There was a sense of urgency, she says.

“It felt like my life depended on making this piece right now; because so many Black Americans are being killed right now. … This is the way I know how to respond.”

“Emotionally it was very hard for me as a Black female artist … to express anger and that be OK; there is the stereotype of the angry Black woman. There is definitely an undercurrent of anger in parts of [Unarmed].”

Unarmed tackles issues, Pina explains, like “how white affirmation is important for Black visibility — if there’s a Kanye West or Jay-Z happening in America, it’s only validated if the white population is completely behind it,” as well as micro-aggressions (like being mistaken for “the help” in a restaurant or store when you’re a person of color) and how one deals with their own privilege.

The cast members of Unarmed, who identify as Black, mixed-race, Latina and Caucasian, engaged in exercises and discussions during rehearsal about how they identify with race, the stereotypes attached to other races and issues surrounding racial and socioeconomic privilege.

“Once we got that out, it was a lot easier to trust each other,” she says.

* * *

The Colored Girls Museum is meant to be an open dialogue between participants and concept, between viewer and collaborator, says Vashti DuBois, founder and director of the piece, which takes place in a home in Germantown.

“I have no preconceived notions of what The Colored Girls Museum will be. The women and girls who lend their stories will determine that,” she says.

“The colored girl owns a unique and powerful historic and cultural perspective — it is my hope, and my intention that this museum will serve as a safe space to unpack and share those perspectives and our stories.”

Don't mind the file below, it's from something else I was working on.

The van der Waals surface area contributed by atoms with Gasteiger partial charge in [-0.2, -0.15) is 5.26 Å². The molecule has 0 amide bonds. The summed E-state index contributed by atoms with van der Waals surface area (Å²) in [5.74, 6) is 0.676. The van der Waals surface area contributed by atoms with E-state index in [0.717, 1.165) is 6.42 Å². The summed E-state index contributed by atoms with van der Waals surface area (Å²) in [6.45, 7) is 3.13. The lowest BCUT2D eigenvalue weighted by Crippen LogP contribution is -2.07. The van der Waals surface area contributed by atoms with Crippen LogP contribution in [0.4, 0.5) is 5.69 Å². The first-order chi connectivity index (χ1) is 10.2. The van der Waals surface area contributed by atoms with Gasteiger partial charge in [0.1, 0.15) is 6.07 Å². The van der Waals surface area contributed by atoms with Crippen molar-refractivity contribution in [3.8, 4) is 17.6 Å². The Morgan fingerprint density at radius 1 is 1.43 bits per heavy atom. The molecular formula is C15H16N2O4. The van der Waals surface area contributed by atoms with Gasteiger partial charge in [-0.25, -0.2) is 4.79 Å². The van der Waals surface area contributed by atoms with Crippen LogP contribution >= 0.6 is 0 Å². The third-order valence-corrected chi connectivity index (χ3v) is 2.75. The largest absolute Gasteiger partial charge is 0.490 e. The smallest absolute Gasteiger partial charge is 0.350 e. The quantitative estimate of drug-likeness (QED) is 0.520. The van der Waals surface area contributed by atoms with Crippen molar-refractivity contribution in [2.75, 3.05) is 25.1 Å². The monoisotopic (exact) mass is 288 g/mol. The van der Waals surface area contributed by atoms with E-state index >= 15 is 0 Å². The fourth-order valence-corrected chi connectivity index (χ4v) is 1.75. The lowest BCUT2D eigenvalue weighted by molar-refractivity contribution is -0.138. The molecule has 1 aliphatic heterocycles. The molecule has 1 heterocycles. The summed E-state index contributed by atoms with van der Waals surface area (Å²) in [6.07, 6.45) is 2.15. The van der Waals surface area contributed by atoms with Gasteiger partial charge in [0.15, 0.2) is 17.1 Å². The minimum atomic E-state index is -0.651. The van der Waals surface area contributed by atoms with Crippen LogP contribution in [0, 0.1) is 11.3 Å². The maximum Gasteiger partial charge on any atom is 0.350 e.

There are about 12 artists involved, from musicians to fiber artists. Audiences have a chance to interact with the creators as they move about the “museum.”

DuBois says she thinks a potential audience member might tell themselves, “That’s probably gonna make me feel uncomfortable, or it’s not about me, it’s about Black people.”

But shows about race create opportunities for dialogue and engagement for everyone, she says.

“You have to want [diversity in the arts community] as a city and be honest about the ways artists of color are always marginalized, have to be working harder than everybody else to get chosen — to have a voice — to have their perspective not be token but a necessity, a welcome gift.”

And when it comes to audience members potentially being uncomfortable, FringeArts’ president and producing director Nick Stuccio says, well … good.

“There is literally no line you can’t cross,” he says of artists creating Fringe work. “If you imagine a taboo line … make the piece you wanna make, go there and go 10 times beyond it.

“I think it’s interesting for this generation to talk about these issues of race and political correctness,” Stuccio says. “As they grew up, they were hammered [with] the notions of being very, very sensitive. That’s why I’m really interested to see the nuance with which they take on these issues.”

Kosoko, whose Black Male Revisited was influenced by Thelma Golden’s 1994 Whitney Museum exhibit, Black Male: Representations of Masculinity in Contemporary American Art, says he’s not presenting work that shocks just for the sake of shock.

“It does have a way of making particularly white audiences, more conservative audiences, feel some kind of way, but you know, that’s for them to feel,” he says. He sees himself more as an educator.

What will his show teach?

“We’re more alike than we are different, we all have a sense of complexity,” he says. “The media has a way of simplifying the Black experience, particularly the Black male experience in this country, as ‘super brute’ or ‘from slave to superhero,’ but what about the mundane complexity of just being a human? I’m still fighting to be seen as a fully realized human being. I don’t know if white people get that idea.”

But there’s an entry point, he says, for all people in this work.

* * * 

The Illinois Five explores the story of the characters who escaped the 1920s race riots, but swore to meet again when the violence ended, says playwright Teresa Miller.

“This story is about the paths they took,” Miller says.